Until now I believed that the nation that has done most to sabotage a new climate change agreement was the United States. I was wrong. The real villain is Canada. Unless we can stop it, the harm done by Canada in December 2009 will outweigh a century of good works.
That’s one of many scathing passages in George Monbiot’s recent article Canada’s image lies in tatters. It is now to climate what Japan is to whaling. Ouch!
How bad is Canada behaving? Try worse than Saudi Arabia. Smack!
After giving the finger to Kyoto, Canada then set out to prevent the other nations striking a successor agreement. At the end of 2007, it singlehandedly blocked a Commonwealth resolution to support binding targets for industrialised nations. After the climate talks in Poland in December 2008, it won the Fossil of the Year award, presented by environmental groups to the country that had done most to disrupt the talks. The climate change performance index, which assesses the efforts of the world’s 60 richest nations, was published in the same month. Saudi Arabia came 60th. Canada came 59th.
They not only sound worse than Saudi Arabia but they sound a lot like W. Baaam!
In June this year the media obtained Canadian briefing documents which showed the government was scheming to divide the Europeans. During the meeting in Bangkok in October, almost the entire developing world bloc walked out when the Canadian delegate was speaking, as they were so revolted by his bullying. Last week the Commonwealth heads of government battled for hours (and eventually won) against Canada’s obstructions. A concerted campaign has now begun to expel Canada from the Commonwealth.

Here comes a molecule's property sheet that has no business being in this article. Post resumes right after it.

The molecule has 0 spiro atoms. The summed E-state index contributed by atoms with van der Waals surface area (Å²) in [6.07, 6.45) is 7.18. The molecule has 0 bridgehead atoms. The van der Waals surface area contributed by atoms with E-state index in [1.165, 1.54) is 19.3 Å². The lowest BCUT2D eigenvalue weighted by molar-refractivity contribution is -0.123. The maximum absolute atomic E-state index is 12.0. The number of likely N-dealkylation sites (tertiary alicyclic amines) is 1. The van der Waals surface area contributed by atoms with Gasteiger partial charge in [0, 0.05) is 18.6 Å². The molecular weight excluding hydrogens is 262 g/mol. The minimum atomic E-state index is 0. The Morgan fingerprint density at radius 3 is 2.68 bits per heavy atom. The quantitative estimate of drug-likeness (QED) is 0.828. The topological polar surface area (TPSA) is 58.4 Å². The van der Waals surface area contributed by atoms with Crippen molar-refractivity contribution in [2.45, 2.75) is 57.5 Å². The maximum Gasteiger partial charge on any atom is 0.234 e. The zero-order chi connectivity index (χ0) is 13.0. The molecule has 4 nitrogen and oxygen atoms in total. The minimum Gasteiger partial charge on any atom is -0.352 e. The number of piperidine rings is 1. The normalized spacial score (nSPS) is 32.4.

The apparent reason for the madness are the vast western tar sands, a mommoth repository of oil. As Monbiot describes it:
It’s actually a filthy mixture of bitumen, sand, heavy metals and toxic organic chemicals. The tar sands, most of which occur in Alberta, are being extracted by the biggest opencast mining operation on earth. An area the size of England…
Tar sands are pernicious. Zaap!
Refining tar sands requires two to three times as much energy as refining crude oil. The companies exploiting them burn enough natural gas to heat six million homes. Alberta’s tar sands operation is the world’s biggest single industrial source of carbon emissions.
And while us piggy Americans may find some joy in Canada being called out as the piggiest – we must acknowledge that, of course like the drug wars of Mexico and our drug consumption driving it, the tar sands north of the border, are undoubtedly here to serve America’s unquenchable thirst for oil.
And lest we worry about there not being willing investors for this ghg emissions barn burner, none other than our folk heroes Warren Buffett and Bill Gates have shown growing interest – saying “Wow, this is neat.”
I can’t help but make the side note that it’s no coincidence that Gates and Buffett are also being feed the same horseshit dished out via SuperFreakonomics by Nathan Myrhvold, former Microsoft executive, polymath, and purveyor of climate science (dystopian) fantasies. But I digress.
Monbiot concludes with astonished perplexity.
It feels odd to be writing this. The immediate threat to the global effort to sustain a peaceful and stable world comes not from Saudi Arabia or Iran or China. It comes from Canada. How could that be true?